In contrast to the Kaepernick-free NFL, the National Basketball Association and its players are outspoken about pressing social issues. Unless it’s about pro-democracy protests in Hong Kong, when it breaks like a cheap toy purchased on AliExpress.
The controversy erupted after Daryl Morey, general manager of the Houston Rockets, one of the most popular U.S. basketball teams in China, appeared to support Hong Kong demonstrators in a tweet late Friday. While the message was deleted and both Morey and the National Basketball Association tried to distance themselves from it, the damage reverberated across both China and the U.S.
The NBA tried to limit the damage, saying in a statement that Morey’s comments were “regrettable.”
“We have great respect for the history and culture of China and hope that sports and the NBA can be used as a unifying force to bridge cultural divides and bring people together,” the NBA said.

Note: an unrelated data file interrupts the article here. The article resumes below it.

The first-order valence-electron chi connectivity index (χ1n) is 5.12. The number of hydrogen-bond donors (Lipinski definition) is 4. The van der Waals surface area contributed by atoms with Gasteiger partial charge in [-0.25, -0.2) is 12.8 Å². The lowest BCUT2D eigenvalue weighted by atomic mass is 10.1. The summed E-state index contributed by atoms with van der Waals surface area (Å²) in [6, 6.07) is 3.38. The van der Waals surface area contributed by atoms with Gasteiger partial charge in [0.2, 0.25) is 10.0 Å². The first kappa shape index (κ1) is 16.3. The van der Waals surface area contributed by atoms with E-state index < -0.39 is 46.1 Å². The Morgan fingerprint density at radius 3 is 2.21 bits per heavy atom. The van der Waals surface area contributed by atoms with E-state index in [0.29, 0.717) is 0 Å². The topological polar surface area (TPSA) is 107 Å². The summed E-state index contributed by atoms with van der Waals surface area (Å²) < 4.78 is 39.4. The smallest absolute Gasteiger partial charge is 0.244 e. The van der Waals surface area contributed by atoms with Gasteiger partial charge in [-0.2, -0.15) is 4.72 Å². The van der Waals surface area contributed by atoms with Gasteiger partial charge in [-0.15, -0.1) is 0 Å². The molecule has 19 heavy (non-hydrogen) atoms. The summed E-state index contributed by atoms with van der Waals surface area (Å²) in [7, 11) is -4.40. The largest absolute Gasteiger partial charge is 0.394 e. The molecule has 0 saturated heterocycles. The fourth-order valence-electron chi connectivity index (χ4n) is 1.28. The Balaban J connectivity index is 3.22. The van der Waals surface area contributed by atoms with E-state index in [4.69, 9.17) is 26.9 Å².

In the Chinese version of the statement, it added a further comment: “We are deeply disappointed about Morey’s inappropriate comment and he undoubtedly has hurt Chinese fans’ feelings severely.”
The NBA’s response echoed the cautious approach other companies have been taking in an effort not to offend China, but it immediately generated protests from U.S. politicians.
Cruz, a Texas Republican and longtime Rockets fan, tweeted that the NBA “is shamefully retreating” and said he was “proud” to see Morey’s original comment. Both Democratic presidential candidates from Texas also blasted the NBA, with Beto O’Rourke calling the apology “an embarrassment” and Julian Castro saying the U.S. can’t allow American citizens “to be bullied by an authoritarian government.”
Stand by for the inevitable Trump tweet about this, even though he’s done his own rolling over for China behind closed doors.
Flashback: Canada’s Cirque du Soleil boycotted North Carolina because of its homophobic “bathroom bill,” but kept performing in Russia and Dubai.